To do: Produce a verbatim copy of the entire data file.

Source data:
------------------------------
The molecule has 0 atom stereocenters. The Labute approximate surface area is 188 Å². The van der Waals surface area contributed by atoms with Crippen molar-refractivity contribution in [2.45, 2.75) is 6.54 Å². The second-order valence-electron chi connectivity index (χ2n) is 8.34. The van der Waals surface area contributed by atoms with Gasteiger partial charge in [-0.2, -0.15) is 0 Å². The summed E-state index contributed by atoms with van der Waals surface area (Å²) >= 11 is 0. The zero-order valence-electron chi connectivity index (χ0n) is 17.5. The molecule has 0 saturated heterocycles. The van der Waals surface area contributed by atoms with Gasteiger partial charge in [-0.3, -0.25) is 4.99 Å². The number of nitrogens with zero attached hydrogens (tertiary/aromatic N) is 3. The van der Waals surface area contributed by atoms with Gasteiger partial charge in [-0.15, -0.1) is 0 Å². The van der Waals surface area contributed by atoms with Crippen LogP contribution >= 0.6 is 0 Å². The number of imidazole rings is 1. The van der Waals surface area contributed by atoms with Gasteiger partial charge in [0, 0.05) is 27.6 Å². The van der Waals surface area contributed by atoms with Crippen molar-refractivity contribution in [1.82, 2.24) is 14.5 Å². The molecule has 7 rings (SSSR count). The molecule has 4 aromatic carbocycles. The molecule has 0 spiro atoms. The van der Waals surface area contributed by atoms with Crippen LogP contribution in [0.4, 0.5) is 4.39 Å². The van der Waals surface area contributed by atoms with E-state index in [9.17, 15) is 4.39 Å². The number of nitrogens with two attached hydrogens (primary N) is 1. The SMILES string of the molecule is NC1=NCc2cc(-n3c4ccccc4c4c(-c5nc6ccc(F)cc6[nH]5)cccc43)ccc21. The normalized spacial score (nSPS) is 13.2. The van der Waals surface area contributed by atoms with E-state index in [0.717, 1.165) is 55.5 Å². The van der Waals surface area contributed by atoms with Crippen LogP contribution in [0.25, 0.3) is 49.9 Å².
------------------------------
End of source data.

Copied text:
The molecule has 0 atom stereocenters. The Labute approximate surface area is 188 Å². The van der Waals surface area contributed by atoms with Crippen molar-refractivity contribution in [2.45, 2.75) is 6.54 Å². The second-order valence-electron chi connectivity index (χ2n) is 8.34. The van der Waals surface area contributed by atoms with Gasteiger partial charge in [-0.2, -0.15) is 0 Å². The summed E-state index contributed by atoms with van der Waals surface area (Å²) >= 11 is 0. The zero-order valence-electron chi connectivity index (χ0n) is 17.5. The molecule has 0 saturated heterocycles. The van der Waals surface area contributed by atoms with Gasteiger partial charge in [-0.3, -0.25) is 4.99 Å². The number of nitrogens with zero attached hydrogens (tertiary/aromatic N) is 3. The van der Waals surface area contributed by atoms with Gasteiger partial charge in [-0.15, -0.1) is 0 Å². The van der Waals surface area contributed by atoms with Crippen LogP contribution >= 0.6 is 0 Å². The number of imidazole rings is 1. The van der Waals surface area contributed by atoms with Gasteiger partial charge in [0, 0.05) is 27.6 Å². The van der Waals surface area contributed by atoms with Crippen molar-refractivity contribution in [1.82, 2.24) is 14.5 Å². The molecule has 7 rings (SSSR count). The molecule has 4 aromatic carbocycles. The molecule has 0 spiro atoms. The van der Waals surface area contributed by atoms with Crippen LogP contribution in [0.4, 0.5) is 4.39 Å². The van der Waals surface area contributed by atoms with E-state index in [9.17, 15) is 4.39 Å². The number of nitrogens with two attached hydrogens (primary N) is 1. The SMILES string of the molecule is NC1=NCc2cc(-n3c4ccccc4c4c(-c5nc6ccc(F)cc6[nH]5)cccc43)ccc21. The normalized spacial score (nSPS) is 13.2. The van der Waals surface area contributed by atoms with E-state index in [0.717, 1.165) is 55.5 Å². The van der Waals surface area contributed by atoms with Crippen LogP contribution in [0.25, 0.3) is 49.9 Å².